Trump Properties Include (Fictional) Time Magazine Covers

The Washington Post's David Fahrenthold reports what any visitor to a Trump golf property knows: featured prominently on walls are framed magazine covers featuring the now-President.

What we visitors didn't know, however, is that some of the covers are not real.

Time Magazine is demanding that they be taken down in the wake of Fahrenthold's story.

The framed copy of Time magazine was hung up in at least five of President Trump’s clubs, from South Florida to Scotland. Filling the entire cover was a photo of Donald Trump.

“Donald Trump: The ‘Apprentice’ is a television smash!” the big headline said. Above the Time nameplate, there was another headline in all caps: “TRUMP IS HITTING ON ALL FRONTS . . . EVEN TV!”

This cover — dated March 1, 2009 — looks like an impressive memento from Trump’s pre-presidential career. To club members eating lunch, or golfers waiting for a pro-shop purchase, it seemed to be a signal that Trump had always been a man who mattered. Even when he was just a reality TV star, Trump was the kind of star who got a cover story in Time.

But that wasn’t true.

The spoofs are already rolling in... 

Diaz: "Everybody loses when players don't come to the interview room."

After an opening 65, Rickie Fowler was asked by USGA officials to visit the interview room for a sitdown with writers and various television outlets. Instead, he kept his comments confined to various TV interviews and the "flash" area.

But as Jaime Diaz of Golf World explains, this was a precedent-setting move in line with the recent tradition of players increasingly staying out of the press center and distancing themselves from the press. Because of the player in question--and one who is traditionally media friendly--Diaz views this new precedent as dangerous.

But Fowler was the leader, and his decision to break precedent matters. Whether they like it or not, the game’s best players are also its most influential thought leaders. What they say at tournaments, and especially majors, can both inspire and deepen understanding of a nuanced game. Forfeiting such a platform ultimately hurts golf.

What’s worrisome is that players will take note of Fowler’s decision and start to emulate it. Indeed, through he first two rounds of the championship at Erin Hills, more than 50 players were interviewed in the flash area, but only one—Brian Harman (one of four players who tied for the 36-hole lead)—came to the press center to be interviewed.

It’s understandable in the current climate—which now includes journalists regularly considered to be putting out “fake news”—that agents and managers who handle the players see an opportunity for lessening media obligations. Perhaps Fowler’s decision was in part a test to see if anyone would notice.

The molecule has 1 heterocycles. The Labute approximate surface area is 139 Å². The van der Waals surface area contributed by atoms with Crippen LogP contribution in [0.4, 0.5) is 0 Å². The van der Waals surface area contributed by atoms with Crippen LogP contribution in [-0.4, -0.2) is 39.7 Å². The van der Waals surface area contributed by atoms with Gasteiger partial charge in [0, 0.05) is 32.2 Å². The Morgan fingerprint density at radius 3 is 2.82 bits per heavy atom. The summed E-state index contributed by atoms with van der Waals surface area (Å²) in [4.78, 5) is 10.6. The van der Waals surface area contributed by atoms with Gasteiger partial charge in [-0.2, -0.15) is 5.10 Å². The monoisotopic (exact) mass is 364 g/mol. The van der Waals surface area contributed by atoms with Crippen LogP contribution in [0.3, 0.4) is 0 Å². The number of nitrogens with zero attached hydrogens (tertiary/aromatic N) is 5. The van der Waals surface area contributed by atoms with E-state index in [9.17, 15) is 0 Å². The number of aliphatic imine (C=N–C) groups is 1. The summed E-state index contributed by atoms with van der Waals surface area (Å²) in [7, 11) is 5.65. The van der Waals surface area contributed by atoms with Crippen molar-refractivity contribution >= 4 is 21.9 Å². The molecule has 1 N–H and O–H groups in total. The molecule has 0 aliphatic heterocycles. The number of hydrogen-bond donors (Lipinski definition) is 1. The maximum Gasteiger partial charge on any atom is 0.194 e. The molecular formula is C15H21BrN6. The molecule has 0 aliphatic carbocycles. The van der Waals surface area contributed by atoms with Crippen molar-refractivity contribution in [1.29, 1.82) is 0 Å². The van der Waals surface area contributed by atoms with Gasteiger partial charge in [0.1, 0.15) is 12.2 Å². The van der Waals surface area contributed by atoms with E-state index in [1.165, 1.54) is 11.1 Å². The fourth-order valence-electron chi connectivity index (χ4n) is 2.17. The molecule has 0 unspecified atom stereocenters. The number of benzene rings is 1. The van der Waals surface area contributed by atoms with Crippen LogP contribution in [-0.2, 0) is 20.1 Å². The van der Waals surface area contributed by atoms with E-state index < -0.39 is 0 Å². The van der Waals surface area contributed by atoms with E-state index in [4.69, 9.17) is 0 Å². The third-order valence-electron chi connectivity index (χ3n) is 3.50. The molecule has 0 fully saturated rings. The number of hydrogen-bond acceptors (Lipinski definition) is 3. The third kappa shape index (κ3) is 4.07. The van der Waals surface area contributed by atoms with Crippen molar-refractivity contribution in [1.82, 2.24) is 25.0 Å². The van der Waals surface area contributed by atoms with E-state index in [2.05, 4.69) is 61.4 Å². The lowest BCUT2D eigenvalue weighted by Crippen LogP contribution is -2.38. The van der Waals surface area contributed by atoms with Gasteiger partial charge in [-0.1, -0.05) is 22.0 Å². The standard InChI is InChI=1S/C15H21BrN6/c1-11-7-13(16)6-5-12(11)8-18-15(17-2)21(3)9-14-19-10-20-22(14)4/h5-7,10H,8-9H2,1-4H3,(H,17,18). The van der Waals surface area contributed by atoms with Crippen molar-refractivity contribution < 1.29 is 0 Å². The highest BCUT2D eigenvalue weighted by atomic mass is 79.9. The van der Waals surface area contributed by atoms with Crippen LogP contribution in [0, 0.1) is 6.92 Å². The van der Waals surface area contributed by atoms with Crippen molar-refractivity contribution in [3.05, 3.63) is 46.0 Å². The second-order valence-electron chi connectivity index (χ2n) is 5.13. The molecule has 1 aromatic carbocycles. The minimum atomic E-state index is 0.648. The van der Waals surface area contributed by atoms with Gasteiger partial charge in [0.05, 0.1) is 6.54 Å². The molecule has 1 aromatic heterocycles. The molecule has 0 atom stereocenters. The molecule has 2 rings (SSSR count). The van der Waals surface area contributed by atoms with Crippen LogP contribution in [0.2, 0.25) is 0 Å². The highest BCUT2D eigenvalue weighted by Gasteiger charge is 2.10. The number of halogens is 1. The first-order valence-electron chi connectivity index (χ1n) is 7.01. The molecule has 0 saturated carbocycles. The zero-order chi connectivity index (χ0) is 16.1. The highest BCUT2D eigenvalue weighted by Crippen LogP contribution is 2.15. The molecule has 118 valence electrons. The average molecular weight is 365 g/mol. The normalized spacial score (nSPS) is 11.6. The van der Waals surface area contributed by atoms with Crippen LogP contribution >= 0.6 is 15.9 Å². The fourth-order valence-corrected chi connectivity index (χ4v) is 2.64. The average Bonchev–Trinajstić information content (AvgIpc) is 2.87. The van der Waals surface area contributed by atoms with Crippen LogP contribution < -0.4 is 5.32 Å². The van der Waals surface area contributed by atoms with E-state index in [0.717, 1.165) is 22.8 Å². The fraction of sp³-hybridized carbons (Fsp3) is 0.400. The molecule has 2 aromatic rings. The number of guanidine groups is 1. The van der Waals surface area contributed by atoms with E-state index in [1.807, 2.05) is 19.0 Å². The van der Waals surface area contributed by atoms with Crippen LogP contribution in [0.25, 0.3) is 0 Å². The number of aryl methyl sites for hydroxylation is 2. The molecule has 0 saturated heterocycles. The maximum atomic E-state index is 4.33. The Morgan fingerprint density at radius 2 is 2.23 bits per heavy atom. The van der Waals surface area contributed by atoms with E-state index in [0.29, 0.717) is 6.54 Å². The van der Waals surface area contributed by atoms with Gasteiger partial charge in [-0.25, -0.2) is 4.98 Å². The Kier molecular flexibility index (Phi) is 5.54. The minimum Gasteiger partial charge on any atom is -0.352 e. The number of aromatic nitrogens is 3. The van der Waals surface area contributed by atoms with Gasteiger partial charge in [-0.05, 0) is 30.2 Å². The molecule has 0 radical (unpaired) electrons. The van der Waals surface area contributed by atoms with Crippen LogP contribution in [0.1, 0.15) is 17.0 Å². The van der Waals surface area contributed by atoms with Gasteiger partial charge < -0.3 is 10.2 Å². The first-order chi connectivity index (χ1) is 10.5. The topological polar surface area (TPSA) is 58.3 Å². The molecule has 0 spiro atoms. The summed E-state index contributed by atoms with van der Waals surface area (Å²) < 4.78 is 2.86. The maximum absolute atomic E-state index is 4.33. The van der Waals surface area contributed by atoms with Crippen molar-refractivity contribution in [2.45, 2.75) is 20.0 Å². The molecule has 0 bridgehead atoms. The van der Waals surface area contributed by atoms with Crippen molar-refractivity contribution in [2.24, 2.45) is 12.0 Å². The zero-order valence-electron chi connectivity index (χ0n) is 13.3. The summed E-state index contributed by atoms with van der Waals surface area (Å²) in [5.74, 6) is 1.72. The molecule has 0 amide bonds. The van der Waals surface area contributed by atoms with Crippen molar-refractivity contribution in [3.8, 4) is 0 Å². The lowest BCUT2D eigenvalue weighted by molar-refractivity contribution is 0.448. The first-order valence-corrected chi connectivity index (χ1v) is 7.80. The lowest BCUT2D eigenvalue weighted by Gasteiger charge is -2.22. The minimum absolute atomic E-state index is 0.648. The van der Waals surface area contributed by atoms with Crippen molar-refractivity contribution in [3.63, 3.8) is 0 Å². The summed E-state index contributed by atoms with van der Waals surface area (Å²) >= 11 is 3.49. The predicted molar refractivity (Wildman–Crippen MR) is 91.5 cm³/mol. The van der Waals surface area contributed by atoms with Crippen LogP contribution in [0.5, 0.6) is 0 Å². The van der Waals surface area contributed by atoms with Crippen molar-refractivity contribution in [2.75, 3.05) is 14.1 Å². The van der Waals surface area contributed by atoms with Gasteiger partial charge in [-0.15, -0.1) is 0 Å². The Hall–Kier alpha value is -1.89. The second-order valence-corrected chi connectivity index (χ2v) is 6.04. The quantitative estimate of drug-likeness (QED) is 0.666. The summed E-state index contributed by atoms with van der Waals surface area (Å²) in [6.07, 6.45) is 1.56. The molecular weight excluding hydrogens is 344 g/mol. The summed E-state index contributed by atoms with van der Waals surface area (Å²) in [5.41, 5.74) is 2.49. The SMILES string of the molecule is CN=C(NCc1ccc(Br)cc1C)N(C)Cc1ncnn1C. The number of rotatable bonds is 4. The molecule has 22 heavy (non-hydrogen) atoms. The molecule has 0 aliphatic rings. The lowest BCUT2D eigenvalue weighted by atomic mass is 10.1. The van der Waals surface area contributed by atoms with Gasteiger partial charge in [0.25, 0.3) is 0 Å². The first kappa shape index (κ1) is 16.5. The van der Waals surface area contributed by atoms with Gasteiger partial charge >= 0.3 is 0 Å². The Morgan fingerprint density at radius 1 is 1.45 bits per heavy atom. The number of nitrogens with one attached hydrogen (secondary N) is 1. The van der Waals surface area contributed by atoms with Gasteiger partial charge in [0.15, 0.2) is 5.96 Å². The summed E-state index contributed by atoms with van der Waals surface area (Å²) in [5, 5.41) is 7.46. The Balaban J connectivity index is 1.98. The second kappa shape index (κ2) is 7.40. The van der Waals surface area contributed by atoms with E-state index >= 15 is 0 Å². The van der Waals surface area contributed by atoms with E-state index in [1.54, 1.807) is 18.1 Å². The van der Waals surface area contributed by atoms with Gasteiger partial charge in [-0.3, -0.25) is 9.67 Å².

"He’s the most-read golf writer in the world. He just wants a little more company."

Ed Sherman uses the U.S. Open to file a Poynter.org story on AP golf writer Doug Ferguson and the dwindling number of golf writers covering the sports for local papers.

He notes the concern about the increased presence of PGATour.com covering the sport over independent outlets.

Ferguson can’t help but take note of the PGA Tour going all-in with PGATour.com. During most tournaments, the tour’s digital operation makes up a large chunk of the press room with its writers and social media crew.

Clearly, the PGA Tour has the most resources and the greatest access, but Ferguson contends golf fans don’t get the complete picture from its site. He says the content always comes from a biased and, let’s say, decidedly positive point of view.

“I don’t know a lot of people who go to the site except to look at the leaderboard,” Ferguson said. “You’re only going to see the birdie putt that gets made. You’re not going to see the birdie putt that gets missed.”

ESPN To Revisit Practice That Improved Tiger's Mugshot

You might have seen my Tweet and many others expressing surprise at the haircut and sudden glow Tiger took on when ESPN posted his DUI mugshot in their lefthand sidebar.

Cork Gaines at BusinessInsider.com explains why the tidying up occurred and chalks it up to unintentional and "sloppy" work.

When selecting part of an image in Photoshop to move it to a different background, the most popular methods are the "lasso" tool, which allows the user to select the portion he or she wants by simply drawing a freehand line, or the "magnetic freeform pen," which is similar to the lasso but assists the user by having the line "stick" to edges.

One problem with the magnetic pen is that it struggles with areas in which there is not a distinct line. In this GIF, I attempt to select Woods' head with the magnetic pen. If not being careful, the pen will easily skip over the thin areas of hair.